Impacts of Agricultural Expansion on Surface Runoff: A Case Study of a River Basin in the Brazilian Legal Amazon

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Maeda, E.
Formaggio, A.
Shimabukuro, Y.
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Kaleita, Amy
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Agricultural and Biosystems Engineering

Since 1905, the Department of Agricultural Engineering, now the Department of Agricultural and Biosystems Engineering (ABE), has been a leader in providing engineering solutions to agricultural problems in the United States and the world. The department’s original mission was to mechanize agriculture. That mission has evolved to encompass a global view of the entire food production system–the wise management of natural resources in the production, processing, storage, handling, and use of food fiber and other biological products.

In 1905 Agricultural Engineering was recognized as a subdivision of the Department of Agronomy, and in 1907 it was recognized as a unique department. It was renamed the Department of Agricultural and Biosystems Engineering in 1990. The department merged with the Department of Industrial Education and Technology in 2004.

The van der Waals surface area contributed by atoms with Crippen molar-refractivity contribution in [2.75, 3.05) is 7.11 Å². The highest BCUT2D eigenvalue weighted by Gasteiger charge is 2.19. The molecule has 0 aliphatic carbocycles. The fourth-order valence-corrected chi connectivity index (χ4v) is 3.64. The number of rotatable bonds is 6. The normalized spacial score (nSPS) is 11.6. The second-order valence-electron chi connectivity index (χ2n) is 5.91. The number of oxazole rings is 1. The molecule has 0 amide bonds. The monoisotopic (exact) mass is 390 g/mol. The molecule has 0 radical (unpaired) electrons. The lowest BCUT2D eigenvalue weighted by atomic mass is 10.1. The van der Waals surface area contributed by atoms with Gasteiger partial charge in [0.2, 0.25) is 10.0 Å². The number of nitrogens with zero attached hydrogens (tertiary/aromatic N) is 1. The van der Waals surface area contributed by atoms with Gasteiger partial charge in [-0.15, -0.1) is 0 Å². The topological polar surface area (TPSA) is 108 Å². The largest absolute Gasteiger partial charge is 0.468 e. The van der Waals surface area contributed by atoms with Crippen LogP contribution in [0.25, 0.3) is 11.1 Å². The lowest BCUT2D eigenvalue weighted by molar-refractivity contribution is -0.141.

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  • Department of Agricultural Engineering (1907–1990)

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This work presents an analysis of the Land Use and Land Cover (LULC) changes of a region in the Brazilian Legal Amazon, and an evaluation of their impacts on the surface runoff regime. This case study took place at the Suiá-Miçu River basin, located in the northeast region of Mato Grosso State. LULC maps were produced for the years 1973, 1984 and 2005 using remote sensing data. After analyzing the agricultural expansion in the study area, the Automated Geospatial Watershed Assessment Tool (AGWA) was applied in performing the surface runoff modeling for each of the analyzed years using the SCS curve number method. The results showed that by 1984, 13% of the natural vegetation had been replaced by pasture in this drainage basin. These changes were responsible for a 5.7% increase in the annual average surface runoff volume when compared with the baseline values of 1973. In 2005, the agricultural areas increased to around 40% of the drainage basin, being 28% occupied by pasture and 12% by crop fields. In this last scenario, the annual average surface runoff was 37% higher than in 1973.


This article is from International Journal of Geoinformatics 5 (2009): L.

Thu Jan 01 00:00:00 UTC 2009